Furthermore, ethics programs have been critiqued for tightening the administrative control over a range of behaviors (Weaver, Trevino, & Cochran, 1999), which may weaken employees’ ability and motivation to exercise their own moral judgments, especially in novel situations (Stansbury & Barry, 2007). It is opposed for being ‘the specter of indoctrination, a politicization of ethics, and an atrophy of competence’ (Stansbury & Barry, 2007). Ethics programs that are value-based inspire employees to follow and practice it; compliance-based programs, however, discourage them to use their moral judgment. Here it is interesting to observe that both views are congruent in the perspective that business ethics seeks to improve human conditions (Michalos, 1988) and any dissension is most likely related to the way it is handled. Ulrich (1997), in this regard, recommends that business ethics must be seen as fundamental reflections for management and if this fundamental aspect is confused with ‘given’ conditions it would lead to halting the ethical reflection and, ultimately, to ‘ethical suicide’ (based on the translation given by Beschorner, 2006). This is the basic consideration of our research, that is, to shed further thoughts on the positive impact of ethics training.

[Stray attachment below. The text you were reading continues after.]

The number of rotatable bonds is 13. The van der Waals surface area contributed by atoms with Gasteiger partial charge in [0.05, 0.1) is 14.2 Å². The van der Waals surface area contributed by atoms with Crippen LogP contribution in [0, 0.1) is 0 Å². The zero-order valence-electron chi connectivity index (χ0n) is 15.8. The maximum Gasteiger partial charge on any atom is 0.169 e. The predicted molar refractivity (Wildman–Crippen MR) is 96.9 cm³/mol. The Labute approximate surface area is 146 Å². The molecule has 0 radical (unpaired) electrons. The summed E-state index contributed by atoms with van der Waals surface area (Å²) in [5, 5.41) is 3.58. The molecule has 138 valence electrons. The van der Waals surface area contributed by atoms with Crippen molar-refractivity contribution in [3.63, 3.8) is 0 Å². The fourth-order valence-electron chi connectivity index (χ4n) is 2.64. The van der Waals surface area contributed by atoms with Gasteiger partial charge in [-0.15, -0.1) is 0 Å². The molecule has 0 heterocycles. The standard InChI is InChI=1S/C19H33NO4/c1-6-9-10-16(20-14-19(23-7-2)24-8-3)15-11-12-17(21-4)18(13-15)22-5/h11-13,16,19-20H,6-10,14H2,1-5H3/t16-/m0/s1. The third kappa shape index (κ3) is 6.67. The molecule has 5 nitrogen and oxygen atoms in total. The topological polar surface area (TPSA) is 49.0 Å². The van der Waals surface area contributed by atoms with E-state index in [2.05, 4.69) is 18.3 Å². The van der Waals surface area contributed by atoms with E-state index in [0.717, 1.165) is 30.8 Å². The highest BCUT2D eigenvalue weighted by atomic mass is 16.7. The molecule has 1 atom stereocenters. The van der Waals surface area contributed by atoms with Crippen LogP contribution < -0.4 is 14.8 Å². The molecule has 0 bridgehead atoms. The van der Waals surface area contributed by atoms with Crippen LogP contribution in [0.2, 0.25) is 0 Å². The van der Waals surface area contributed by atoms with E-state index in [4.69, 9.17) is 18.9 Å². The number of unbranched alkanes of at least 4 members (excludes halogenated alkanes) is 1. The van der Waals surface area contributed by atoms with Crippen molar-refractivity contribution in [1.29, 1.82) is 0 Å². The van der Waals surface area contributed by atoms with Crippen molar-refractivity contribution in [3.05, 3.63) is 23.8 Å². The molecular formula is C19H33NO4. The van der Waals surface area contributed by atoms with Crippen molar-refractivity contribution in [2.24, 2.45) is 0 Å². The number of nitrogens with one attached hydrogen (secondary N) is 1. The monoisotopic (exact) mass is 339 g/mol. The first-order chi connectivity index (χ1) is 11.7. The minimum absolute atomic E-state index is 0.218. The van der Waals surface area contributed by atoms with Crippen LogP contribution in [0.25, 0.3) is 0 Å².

Inspired by positive correlation between organization’s core values, ethical perspectives, and profitability, there have been arguments for the implementation of ethics codes which, it is argued, helps in ethical dilemmas in business involving greater complexity and unique situations (Arlow & Ulrich, 1980), enhances ethicality in culture (Ferrell & Gresham, 1985), provides behavioral norms and values to organizations (Hunt, Wood, & Chonko, 1989), offers roadmap for individual conduct at work, and has positive impact on individuals’ attitude and behavior (Hunt et al., 1989) . However, merely creating ethics codes does not guarantee that employees would be aware of their contents (Stevens, 1994). Their main purpose should be to educate employees about their purposes (Benson, 1989), which can best be done by communicating them to employees (Baum & Kling, 2004). The importance of communicating ethical codes, in the process imparting ethics training, has been advocated in this regard (e.g., Benson, 1989; Murphy, 1995; Weaver, 1993). Ethics training gives a clearer stand of organizations’ position on various ethical situations (Schwartz, 2001) and helps to avoid legal problems (Ferrell, John, & Linda, 2011). Scholars also see this as an alternative to ‘inspired ethical environment’ in organization, because it is easy to control the employees’ actions through ethics training (Valentine, 2009).